Caleb Garling and Benny Evangelista
Updated 9:33 pm, Thursday, January 24, 2013Google's latest biannual report on government information requests into its users, released this week, highlights for the first time how outdated privacy laws allow access to users' information with only a subpoena - not a warrant, the standard in almost all other searches.
In the United States, from July to December 2012, 68 percent of government requests came via subpoena, Google reported. Just 22 percent were through search warrants. (The remaining 10 percent were legal processes Google said were "difficult to categorize.") In total, government agencies made 14,791 requests on U.S. users and accounts, and Google complied with 90 percent of them.
Google products - search, Gmail, YouTube, Docs, etc. - are accessed billions of time every day by users around the world. Most require accounts, and so, to facilitate better advertising, the search giant stores users' online activity.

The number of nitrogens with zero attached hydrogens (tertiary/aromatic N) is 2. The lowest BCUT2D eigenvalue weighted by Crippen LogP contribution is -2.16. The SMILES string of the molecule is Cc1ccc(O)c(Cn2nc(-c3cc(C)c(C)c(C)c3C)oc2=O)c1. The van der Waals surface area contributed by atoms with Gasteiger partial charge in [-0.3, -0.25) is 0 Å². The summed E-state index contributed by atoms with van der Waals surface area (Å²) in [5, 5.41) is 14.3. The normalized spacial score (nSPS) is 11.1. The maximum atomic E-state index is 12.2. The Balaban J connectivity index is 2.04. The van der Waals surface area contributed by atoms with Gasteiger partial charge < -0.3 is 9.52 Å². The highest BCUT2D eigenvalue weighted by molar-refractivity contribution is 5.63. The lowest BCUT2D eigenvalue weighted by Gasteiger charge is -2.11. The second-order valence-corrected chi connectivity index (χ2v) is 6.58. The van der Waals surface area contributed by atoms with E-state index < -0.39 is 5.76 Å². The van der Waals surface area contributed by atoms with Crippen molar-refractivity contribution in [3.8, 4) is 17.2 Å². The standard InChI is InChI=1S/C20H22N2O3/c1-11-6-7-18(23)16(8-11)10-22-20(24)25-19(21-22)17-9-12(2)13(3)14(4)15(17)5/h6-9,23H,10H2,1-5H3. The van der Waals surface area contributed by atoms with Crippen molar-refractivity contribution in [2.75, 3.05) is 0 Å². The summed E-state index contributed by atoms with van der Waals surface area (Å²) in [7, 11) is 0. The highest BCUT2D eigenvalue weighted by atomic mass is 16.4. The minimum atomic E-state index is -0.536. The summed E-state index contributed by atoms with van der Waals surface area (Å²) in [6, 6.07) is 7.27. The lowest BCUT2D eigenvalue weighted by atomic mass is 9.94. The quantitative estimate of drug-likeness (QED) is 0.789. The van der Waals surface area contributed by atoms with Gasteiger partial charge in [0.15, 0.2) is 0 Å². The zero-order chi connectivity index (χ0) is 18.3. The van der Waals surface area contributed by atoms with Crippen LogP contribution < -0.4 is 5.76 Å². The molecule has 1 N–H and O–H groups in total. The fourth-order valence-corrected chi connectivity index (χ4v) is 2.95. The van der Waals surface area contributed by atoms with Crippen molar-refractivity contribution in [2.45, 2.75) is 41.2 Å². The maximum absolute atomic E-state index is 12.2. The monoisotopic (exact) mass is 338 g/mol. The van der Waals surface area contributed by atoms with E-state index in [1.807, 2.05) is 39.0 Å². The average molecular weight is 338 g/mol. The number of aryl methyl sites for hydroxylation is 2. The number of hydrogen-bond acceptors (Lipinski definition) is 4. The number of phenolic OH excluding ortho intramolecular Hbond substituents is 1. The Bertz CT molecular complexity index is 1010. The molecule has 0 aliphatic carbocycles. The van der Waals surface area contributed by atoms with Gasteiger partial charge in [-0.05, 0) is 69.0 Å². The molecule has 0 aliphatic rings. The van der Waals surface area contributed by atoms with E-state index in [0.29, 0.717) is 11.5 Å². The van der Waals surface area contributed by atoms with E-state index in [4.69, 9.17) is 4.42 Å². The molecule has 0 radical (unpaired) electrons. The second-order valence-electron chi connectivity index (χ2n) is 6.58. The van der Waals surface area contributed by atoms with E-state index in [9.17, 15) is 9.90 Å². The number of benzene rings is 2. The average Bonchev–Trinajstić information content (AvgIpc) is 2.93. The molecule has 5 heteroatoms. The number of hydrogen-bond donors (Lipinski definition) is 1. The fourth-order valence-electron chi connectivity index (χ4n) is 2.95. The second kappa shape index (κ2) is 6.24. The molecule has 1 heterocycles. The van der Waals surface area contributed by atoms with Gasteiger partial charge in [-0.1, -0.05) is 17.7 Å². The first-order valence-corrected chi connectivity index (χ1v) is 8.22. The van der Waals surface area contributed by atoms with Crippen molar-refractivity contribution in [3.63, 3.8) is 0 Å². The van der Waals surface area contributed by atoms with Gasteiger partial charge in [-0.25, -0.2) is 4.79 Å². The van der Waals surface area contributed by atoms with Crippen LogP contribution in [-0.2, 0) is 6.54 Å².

But governments want that information too, especially when investigating crimes. Out-of-date digital privacy laws allow law enforcement agencies to sidestep the usual constitutional requirement to obtain a search and use only a subpoena, a document that can be issued by a prosecutor in private, not an impartial judge in open court.
The Electronic Communications Privacy Act, the law that governs such requests, was passed in 1986, well before terms like "e-mail" or "cloud computing" were common. Law enforcement agencies have interpreted the language to mean that they can treat any e-mail older than 180 days stored on a third-party server (such as Gmail or Hotmail) to be abandoned.
Therefore, the logic goes, it has no reasonable expectation of privacy - a key ingredient to the "unreasonable" portion of a search - and can be subpoenaed. REA;D MORE